From a mental health angle, the Lost Soul provides imagery for the disconnected feeling that many who struggle with mental illness experience. They may not necessarily be chasing an obsession but they feel disconnected at various times during their illness. The movie even hints at how to help with this disconnected feeling when Joe rescues one of these Lost Souls. He plays his music to help it break free of its trance and return to its body. Although we know that anyone suffering from mental illness is not a Lost Soul, they are certainly individuals who may be struggling with issues that take up all of their energy and focus. They need our support to help them slowly come out of the realm they find themselves in, just as Joe rescued the Lost Soul in the movie

Questions to consider:

  • What steps do you take as a family to live a life of moderation?
  • How can something like spending too much time chatting, whether in person or online, affect your soul?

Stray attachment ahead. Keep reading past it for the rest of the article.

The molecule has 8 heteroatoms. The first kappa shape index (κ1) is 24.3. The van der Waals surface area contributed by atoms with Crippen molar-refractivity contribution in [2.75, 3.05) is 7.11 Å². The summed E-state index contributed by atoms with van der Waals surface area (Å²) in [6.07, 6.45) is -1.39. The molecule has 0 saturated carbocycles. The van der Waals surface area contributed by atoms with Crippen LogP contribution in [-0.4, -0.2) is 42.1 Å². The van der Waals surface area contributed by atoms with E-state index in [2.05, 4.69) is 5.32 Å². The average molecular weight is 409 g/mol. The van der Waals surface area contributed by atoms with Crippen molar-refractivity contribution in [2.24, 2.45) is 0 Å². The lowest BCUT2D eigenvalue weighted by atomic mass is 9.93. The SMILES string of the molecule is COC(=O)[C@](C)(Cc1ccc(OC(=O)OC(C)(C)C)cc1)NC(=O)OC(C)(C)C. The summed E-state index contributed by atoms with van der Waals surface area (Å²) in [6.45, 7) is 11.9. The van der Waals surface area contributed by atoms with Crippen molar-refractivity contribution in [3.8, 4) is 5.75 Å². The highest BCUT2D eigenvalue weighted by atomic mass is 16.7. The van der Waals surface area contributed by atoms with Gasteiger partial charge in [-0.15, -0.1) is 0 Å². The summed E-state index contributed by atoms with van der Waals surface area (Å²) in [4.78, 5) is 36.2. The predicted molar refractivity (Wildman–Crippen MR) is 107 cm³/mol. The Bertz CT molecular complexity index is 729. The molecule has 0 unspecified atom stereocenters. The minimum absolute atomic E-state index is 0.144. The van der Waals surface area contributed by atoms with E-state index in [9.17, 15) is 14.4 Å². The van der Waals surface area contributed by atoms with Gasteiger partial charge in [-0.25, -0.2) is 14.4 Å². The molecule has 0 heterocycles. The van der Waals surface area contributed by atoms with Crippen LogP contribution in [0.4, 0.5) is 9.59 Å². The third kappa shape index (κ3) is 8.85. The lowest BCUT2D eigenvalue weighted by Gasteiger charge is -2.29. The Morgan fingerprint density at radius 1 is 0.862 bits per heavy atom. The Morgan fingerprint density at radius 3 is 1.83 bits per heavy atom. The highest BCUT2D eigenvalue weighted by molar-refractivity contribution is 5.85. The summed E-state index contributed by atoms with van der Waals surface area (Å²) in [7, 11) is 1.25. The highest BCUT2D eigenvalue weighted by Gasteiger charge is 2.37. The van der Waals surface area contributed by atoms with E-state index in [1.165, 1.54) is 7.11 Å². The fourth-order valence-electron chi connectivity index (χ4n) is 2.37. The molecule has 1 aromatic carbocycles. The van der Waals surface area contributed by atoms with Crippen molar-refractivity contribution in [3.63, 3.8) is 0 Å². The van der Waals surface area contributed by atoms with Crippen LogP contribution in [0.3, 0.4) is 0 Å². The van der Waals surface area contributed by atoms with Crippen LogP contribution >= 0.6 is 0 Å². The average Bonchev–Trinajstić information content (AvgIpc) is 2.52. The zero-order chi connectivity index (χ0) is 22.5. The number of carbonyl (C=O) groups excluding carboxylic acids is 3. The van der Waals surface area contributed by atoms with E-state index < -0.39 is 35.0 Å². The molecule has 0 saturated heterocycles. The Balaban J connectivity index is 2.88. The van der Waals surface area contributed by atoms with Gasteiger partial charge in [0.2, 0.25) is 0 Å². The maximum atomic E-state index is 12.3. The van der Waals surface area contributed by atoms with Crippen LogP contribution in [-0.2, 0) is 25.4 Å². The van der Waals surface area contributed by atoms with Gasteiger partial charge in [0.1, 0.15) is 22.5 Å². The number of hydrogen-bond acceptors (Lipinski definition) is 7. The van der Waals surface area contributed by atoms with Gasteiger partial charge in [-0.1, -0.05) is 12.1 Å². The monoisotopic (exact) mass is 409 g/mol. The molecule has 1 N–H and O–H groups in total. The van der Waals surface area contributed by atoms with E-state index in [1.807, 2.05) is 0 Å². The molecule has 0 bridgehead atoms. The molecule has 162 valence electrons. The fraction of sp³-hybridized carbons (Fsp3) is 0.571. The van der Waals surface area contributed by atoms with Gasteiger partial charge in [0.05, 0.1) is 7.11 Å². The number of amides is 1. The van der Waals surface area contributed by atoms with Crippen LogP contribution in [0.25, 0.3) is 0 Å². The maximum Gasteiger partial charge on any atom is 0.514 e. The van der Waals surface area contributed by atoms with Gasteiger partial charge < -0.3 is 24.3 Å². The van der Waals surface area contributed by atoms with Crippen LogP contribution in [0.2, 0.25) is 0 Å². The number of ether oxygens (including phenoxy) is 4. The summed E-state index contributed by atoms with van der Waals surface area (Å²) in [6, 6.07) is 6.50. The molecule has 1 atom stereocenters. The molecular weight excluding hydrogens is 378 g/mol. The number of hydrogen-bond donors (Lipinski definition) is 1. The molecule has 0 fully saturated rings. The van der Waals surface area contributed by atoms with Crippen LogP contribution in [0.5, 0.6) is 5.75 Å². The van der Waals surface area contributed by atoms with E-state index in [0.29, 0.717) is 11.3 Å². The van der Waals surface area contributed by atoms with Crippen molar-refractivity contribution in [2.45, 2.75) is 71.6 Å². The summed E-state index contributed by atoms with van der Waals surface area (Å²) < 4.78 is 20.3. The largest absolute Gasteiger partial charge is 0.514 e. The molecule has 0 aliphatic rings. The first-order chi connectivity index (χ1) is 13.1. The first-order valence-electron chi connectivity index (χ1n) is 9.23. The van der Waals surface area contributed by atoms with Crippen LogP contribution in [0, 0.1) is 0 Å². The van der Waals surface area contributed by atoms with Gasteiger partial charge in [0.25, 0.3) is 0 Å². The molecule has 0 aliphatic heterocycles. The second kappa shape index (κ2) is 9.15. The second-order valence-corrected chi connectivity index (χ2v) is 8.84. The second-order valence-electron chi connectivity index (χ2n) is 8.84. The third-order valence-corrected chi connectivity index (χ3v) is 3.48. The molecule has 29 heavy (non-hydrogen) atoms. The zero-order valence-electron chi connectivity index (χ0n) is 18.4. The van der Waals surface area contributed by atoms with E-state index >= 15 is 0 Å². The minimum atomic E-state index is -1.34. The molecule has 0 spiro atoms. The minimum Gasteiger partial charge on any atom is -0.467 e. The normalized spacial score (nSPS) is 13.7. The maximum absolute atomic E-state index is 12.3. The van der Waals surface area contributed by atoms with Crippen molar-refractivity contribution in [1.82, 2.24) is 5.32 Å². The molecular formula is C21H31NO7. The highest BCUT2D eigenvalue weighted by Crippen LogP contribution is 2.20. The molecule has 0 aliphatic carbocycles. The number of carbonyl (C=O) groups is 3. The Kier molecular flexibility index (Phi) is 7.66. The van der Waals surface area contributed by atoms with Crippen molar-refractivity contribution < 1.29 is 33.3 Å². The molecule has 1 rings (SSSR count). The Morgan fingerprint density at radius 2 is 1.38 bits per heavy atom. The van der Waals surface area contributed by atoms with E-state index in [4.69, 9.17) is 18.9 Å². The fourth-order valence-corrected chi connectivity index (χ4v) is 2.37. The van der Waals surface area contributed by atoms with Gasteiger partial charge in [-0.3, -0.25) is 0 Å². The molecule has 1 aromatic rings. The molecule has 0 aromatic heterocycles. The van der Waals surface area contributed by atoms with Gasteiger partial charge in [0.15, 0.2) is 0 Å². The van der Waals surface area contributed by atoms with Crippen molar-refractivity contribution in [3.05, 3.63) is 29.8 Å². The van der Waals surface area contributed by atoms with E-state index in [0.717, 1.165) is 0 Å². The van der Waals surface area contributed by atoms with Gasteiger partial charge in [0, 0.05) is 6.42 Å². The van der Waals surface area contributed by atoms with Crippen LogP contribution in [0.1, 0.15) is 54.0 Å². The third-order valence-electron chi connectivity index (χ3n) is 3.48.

• What kind of healthy pauses do we have in our lifestyle or daily routine that allow for contemplation, mindfulness, and spiritual remembrance?
  • Do you know someone who may fall in the “Lost Soul” category?
  • How can we be a helping force in supporting them in their struggles?
In the next part of this series, we will wrap up with our final themes about community, sense of belonging, and the importance of representation.

Blog Author:

Duaa Haggag

Duaa Haggag, LPC is a Community Educator with The Family & Youth Institute. She holds a Master’s degree in counseling, with a dual certificate in school and community counseling. She currently works in private practice as a child, adolescent, and family therapist at Silent Sunlight Counseling. Her interests include group, play, and art therapy.

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Zakat eligibility of The FYI

The Family & Youth Institute, or The FYI, is a well-known Muslim organization in the United States. It works to promote mental health and wellness by strengthening and empowering individuals, families, and communities through research and education. It has been working for many years to bring Islamic perspectives to understanding and promoting mental health in our communities.